A week with: Nikon Coolpix S3500

Cute and cool – but don't expect too much

96.8 mm wide, 57.8 mm high, 20.5 mm deep
Camera-shake reduction
20.1-million pixels
Editing functions available on-screen
Battery life of still shooting: Approx. 220 shots
129g Rechargeable Li-ion Battery NIKKOR lens with 7 x optical zoom
Focus range: 50cm to 5cm

In the age of eight megapixel cameraphone, have low-budget cameras become redundant? Depends. Sometimes even the latest smartphone cameras struggle with any view that isn't daylight, so clubbing, laser shows, candlelit dinners and fireworks are all out of the picture. A little budget camera can capture that moment. It won't be the most professional-looking image but it's good enough for Facebook. The Nikon Coolpix S3500 is as good as your average smartphone camera, and on top of coping with those low light levels, it has some neat little features that make it worth adding to your artillery of gadgets.

What is it?

The Coolpix S3500 is a cute little camera that costs about £109 and weighs in at teensy 129g. Available in six colours, it's got an impressive zoom and pixel count for such a lightweight product. At 20.1-million pixels and seven times optical zoom and it offers more than your average smartphone camera.

Does it work?

You can edit the images on the camera screen with lots of quick functions including a glamour function, which features eye whitening, teeth whitening, making faces slimmer and hiding eye bags. I especially liked the cheek-reddening function, that gives you an instant healthy glow – perfectly matched to your skin tone.

The only annoyance is that it will only alter one feature at a time rather than all of them at once. On the plus side, it saves a new image each time you edit something, so if you decide you don't like the way you look with the huge eyes of an anime character, you still have the original shot to fall back on.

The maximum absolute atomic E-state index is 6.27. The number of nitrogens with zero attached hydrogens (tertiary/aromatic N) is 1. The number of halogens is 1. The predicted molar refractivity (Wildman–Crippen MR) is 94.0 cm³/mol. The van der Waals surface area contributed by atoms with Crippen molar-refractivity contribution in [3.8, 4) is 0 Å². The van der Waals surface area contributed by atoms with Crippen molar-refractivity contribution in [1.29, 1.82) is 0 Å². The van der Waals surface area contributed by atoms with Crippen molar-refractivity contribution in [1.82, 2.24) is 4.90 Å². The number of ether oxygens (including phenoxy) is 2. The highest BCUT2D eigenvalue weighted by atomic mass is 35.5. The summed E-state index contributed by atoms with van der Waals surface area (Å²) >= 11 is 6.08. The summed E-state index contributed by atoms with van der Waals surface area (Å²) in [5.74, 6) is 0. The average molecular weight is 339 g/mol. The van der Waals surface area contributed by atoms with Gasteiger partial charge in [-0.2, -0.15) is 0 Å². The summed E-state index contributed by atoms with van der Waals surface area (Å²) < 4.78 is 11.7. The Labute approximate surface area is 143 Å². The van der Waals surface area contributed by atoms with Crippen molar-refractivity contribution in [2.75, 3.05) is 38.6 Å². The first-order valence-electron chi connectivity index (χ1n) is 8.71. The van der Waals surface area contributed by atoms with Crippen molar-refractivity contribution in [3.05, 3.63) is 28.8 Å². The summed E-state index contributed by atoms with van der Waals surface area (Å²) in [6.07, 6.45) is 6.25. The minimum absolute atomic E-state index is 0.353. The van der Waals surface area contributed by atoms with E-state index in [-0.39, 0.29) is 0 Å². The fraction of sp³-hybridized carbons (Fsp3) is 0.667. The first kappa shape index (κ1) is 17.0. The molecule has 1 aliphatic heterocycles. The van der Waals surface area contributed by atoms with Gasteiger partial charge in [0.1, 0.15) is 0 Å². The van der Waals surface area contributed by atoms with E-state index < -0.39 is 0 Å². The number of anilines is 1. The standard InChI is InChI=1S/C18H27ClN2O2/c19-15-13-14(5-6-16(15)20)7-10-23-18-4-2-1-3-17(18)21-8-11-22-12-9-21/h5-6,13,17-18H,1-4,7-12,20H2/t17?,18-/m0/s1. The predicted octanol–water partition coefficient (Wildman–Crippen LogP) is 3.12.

Other functions include filters to make your image look like a painting or an Instagram photo and different levels of light adjustment. There are the usual settings to give the camera some context for the image, like "portrait", "landscape", "night" and "sport" but also things like "party", "beach" and "snow" and even, for the LOLcats generation "pet portrait", to make your furry friends look their best.

There's also a sort of fake fisheye lens that stretches the centre of the image (usually someone's face) which is quite fun. The camera coped particularly well in low-light which is often a problem with cheaper cameras and smartphone cameras; I took it to a nightclub and, somewhat embarrassingly, every photo was clear enough for me to relive the memories the morning after. It takes films too, although the on-screen editing is limited, the anti-shake function comes in very handy here.

Is it worth the money?

It's not for people who take photography seriously, but for a little lightweight gadget to take to parties or on holiday, it's ideal.

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